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Employment Law Blog
James Tarquin, P.A
As part of our commitment to assist and educate employees in fighting back against the abusive employment practices of employers, we offer a broad range of information about employment law issues in our employment blog.

Can Employers Defend Sexual Harassment Cases On Grounds The Victim Worked In A “Blue-Collar” Workplace?

Example of sexual harassment when worker touches woman employee on shoulder

Having dedicated their practice to representing victims of sexual harassment, our Marion County, Florida employment discrimination lawyers have learned that employers continue to defend sexual harassment cases by claiming that women working in a “blue-collar” workplace deserve less protection from the law than women working in an office environment. At the core of their argument, employers maintain that a “blue-collar’ workplace is a justification or “pass” for sexually harassing behavior. However, as explained by the U.S. Sixth Circuit Court of Appeals in Williams v. General Motors Corp., 187 F.3d 553 (6th Cir. 1999), “a woman who chooses to work in the male-dominated trades [does not] relinquish her right to be free from sexual harassment.” The recent decision by the U.S. District Court for the Eastern District of Pennsylvania in Vollmar v. SPS Technologies, LLC, No. 15-2087 (E.D. Penn. Dec. 2,2016) shows that employers have not abandoned their legally frivolous argument that women surrender their right to be free from sexual harassment when they work in a “blue-collar” workplace.

Employee Endures “Culture Of Sexism”

In that case, Judith Vollmar (Vollmar) brought a sexual harassment lawsuit against her employer, SPS Technologies, LLC (SPS), pursuant to Title VII of the Civil Rights Act of 1964 (Title VII). Vollmar claimed that she was required to work in a sex-based hostile work environment in violation of Title VII. Vollmar was employed by SPS as a machine operator. SPS manufactures performance fasteners. The majority of SPS’s employees work in manual labor jobs. Men comprise over 90% of the workforce at the facility where Vollmar works.

Vollmar alleged that the workplace contained a broad array of materials that were gender-based or sexual in nature. The materials included: (1) photographs of women, one with the word “PIG” written across it; (2) a box containing small plastic or candy breasts, where the lid read “bet you can’t eat just one”; (3) a Penthouse pornographic magazine; and (4) a “pick out” box with a note on the bolts stating “points are flat (breast).” Vollmar further alleged that she was subjected to sexist remarks on a “daily basis and throughout her tenure as SPS,” including being told that she did not know what she was talking about because she is a woman and “it’s just like a woman to do that.”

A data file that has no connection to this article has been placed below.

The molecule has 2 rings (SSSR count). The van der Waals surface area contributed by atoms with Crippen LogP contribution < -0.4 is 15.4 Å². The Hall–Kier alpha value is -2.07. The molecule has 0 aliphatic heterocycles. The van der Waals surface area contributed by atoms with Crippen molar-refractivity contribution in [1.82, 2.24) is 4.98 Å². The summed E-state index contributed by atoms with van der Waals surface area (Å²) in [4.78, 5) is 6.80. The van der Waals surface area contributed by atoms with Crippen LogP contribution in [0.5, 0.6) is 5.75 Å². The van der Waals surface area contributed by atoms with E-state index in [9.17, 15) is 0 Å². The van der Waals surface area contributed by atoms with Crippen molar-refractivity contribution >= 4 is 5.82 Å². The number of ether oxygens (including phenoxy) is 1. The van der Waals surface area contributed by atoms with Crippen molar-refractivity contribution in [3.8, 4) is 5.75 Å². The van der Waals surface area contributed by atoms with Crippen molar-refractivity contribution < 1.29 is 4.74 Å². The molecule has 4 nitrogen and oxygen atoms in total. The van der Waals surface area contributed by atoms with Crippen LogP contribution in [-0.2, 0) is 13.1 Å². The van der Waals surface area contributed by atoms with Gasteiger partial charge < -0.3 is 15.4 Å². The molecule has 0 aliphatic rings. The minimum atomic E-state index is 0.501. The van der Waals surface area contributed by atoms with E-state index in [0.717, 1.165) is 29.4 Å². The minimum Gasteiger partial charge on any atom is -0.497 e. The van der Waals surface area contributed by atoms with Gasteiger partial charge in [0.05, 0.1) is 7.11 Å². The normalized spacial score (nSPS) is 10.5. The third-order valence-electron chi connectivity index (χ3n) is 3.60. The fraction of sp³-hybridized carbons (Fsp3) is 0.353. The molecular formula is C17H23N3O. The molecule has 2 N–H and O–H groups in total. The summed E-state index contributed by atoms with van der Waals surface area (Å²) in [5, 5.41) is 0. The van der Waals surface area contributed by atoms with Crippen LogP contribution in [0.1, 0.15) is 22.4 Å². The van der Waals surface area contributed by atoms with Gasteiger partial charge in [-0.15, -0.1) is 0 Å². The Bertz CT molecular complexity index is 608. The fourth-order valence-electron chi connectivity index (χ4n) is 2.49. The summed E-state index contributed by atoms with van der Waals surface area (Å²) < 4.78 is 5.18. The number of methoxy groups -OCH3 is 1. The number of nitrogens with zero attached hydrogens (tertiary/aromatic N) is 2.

Vollmar also claimed that co-workers made lewd comments about her body. Vollmar, who has red hair, alleged that she was asked by co-workers if she was a firecracker in bed and if the “carpet” matched the “drapes,” in apparent reference to her pubic hair. Vollmar also asserted that on another occasion, an employee acted out by “humping” a door while professing love for her. She also claimed that a male employee stared at her in a sexual and suggestive manner.

“Blue-Collar” Workplace Not A “Pass” For Harassment

SPS filed a motion with the trial court seeking dismissal of Vollmar’s hostile work environment harassment claim. In doing so, SPS attempted to justify the harassment Vollmar endured on grounds that the machine shop where she works is a “blue-collar” workplace where foul language and joking among co-workers is commonplace. Thus, according to SPS, a reasonable person in Vollmar’s position who worked in a “blue-collar” workplace would not find the harassment offensive, let alone find the harassment sufficiently abusive to create a hostile work environment. The trial court denied SPS’s motion for dismissal and ruled that Vollmar had presented sufficient evidence to establish that she worked in a hostile environment and, thus, was entitled to proceed to a jury trial.

In denying SPS’s motion for dismissal, the trial court severely criticized SPS’s attempt to justify the harassment because Vollmar worked in a “blue-collar” workplace. The trial court explained that a “blue-collar” workplace, “whatever that is supposed to mean,” does not serve as a “pass for sexist or offensive conduct in the workplace.” Nor does a “blue-collar” workplace “absolve an employer of fostering a workplace hostile for female employees.” Applying these principles to the facts, the trial court found that a reasonable jury could conclude that SPS “created a culture of sexism riddled with sexist language, degrading signs, and sexually explicit images.” Thus, the trial court concluded that it was for a jury to decide whether a reasonable person in Vollmar’s position would have found the work environment sufficiently abusive to create a hostile work environment.

Free Consultation With Ocala Harassment Lawyers

Based in Ocala, Florida and representing employees throughout Central Florida, we have been fighting for the rights of sexual harassment victims for nearly twenty years. If you have been the victim of sexual harassment or have questions about working in a workplace hostile for female employees, please contact our office for a free consultation with our Marion County, Florida sexual harassment attorneys. Our employment and labor law attorneys take sexual harassment cases on a contingency fee basis. This means that there are no attorney’s fees incurred unless there is a recovery and our attorney’s fees come solely from the monetary award that you recover.

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